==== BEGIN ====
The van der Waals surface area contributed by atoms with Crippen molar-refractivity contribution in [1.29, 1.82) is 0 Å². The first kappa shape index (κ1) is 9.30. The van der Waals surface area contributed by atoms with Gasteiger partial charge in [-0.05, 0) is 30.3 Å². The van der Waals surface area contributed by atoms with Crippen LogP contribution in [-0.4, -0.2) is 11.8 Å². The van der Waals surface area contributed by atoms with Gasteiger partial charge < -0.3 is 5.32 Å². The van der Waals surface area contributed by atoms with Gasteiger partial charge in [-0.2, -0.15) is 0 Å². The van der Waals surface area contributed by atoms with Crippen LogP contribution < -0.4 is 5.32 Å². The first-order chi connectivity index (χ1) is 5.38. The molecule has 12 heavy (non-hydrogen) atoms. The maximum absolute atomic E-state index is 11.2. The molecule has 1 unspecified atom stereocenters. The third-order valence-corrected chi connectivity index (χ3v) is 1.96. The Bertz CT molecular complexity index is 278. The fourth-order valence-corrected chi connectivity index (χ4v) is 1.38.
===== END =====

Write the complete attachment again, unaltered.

The van der Waals surface area contributed by atoms with Crippen molar-refractivity contribution in [1.29, 1.82) is 0 Å². The first kappa shape index (κ1) is 9.30. The van der Waals surface area contributed by atoms with Gasteiger partial charge in [-0.05, 0) is 30.3 Å². The van der Waals surface area contributed by atoms with Crippen LogP contribution in [-0.4, -0.2) is 11.8 Å². The van der Waals surface area contributed by atoms with Gasteiger partial charge < -0.3 is 5.32 Å². The van der Waals surface area contributed by atoms with Gasteiger partial charge in [-0.2, -0.15) is 0 Å². The van der Waals surface area contributed by atoms with Crippen LogP contribution < -0.4 is 5.32 Å². The first-order chi connectivity index (χ1) is 5.38. The molecule has 12 heavy (non-hydrogen) atoms. The maximum absolute atomic E-state index is 11.2. The molecule has 1 unspecified atom stereocenters. The third-order valence-corrected chi connectivity index (χ3v) is 1.96. The Bertz CT molecular complexity index is 278. The fourth-order valence-corrected chi connectivity index (χ4v) is 1.38.